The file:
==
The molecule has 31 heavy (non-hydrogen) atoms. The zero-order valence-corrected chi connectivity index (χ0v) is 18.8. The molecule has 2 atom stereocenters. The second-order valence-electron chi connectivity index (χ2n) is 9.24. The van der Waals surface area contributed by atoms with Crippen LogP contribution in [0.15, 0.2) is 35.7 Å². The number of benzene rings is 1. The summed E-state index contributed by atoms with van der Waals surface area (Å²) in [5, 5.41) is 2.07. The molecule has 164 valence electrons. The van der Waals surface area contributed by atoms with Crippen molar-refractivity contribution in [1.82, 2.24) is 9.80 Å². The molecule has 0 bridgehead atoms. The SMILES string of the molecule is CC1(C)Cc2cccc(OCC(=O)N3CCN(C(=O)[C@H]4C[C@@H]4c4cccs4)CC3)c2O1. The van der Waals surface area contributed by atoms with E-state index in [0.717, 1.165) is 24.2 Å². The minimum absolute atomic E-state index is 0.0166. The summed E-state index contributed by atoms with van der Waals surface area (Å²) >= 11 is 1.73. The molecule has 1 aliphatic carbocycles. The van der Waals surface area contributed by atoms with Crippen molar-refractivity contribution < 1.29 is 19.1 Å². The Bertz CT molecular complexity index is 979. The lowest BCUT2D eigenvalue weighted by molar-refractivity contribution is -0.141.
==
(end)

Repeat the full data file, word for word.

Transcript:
The molecule has 31 heavy (non-hydrogen) atoms. The zero-order valence-corrected chi connectivity index (χ0v) is 18.8. The molecule has 2 atom stereocenters. The second-order valence-electron chi connectivity index (χ2n) is 9.24. The van der Waals surface area contributed by atoms with Crippen LogP contribution in [0.15, 0.2) is 35.7 Å². The number of benzene rings is 1. The summed E-state index contributed by atoms with van der Waals surface area (Å²) in [5, 5.41) is 2.07. The molecule has 164 valence electrons. The van der Waals surface area contributed by atoms with Crippen molar-refractivity contribution in [1.82, 2.24) is 9.80 Å². The molecule has 0 bridgehead atoms. The SMILES string of the molecule is CC1(C)Cc2cccc(OCC(=O)N3CCN(C(=O)[C@H]4C[C@@H]4c4cccs4)CC3)c2O1. The van der Waals surface area contributed by atoms with E-state index in [0.717, 1.165) is 24.2 Å². The minimum absolute atomic E-state index is 0.0166. The summed E-state index contributed by atoms with van der Waals surface area (Å²) >= 11 is 1.73. The molecule has 1 aliphatic carbocycles. The van der Waals surface area contributed by atoms with Crippen molar-refractivity contribution < 1.29 is 19.1 Å². The Bertz CT molecular complexity index is 979. The lowest BCUT2D eigenvalue weighted by molar-refractivity contribution is -0.141.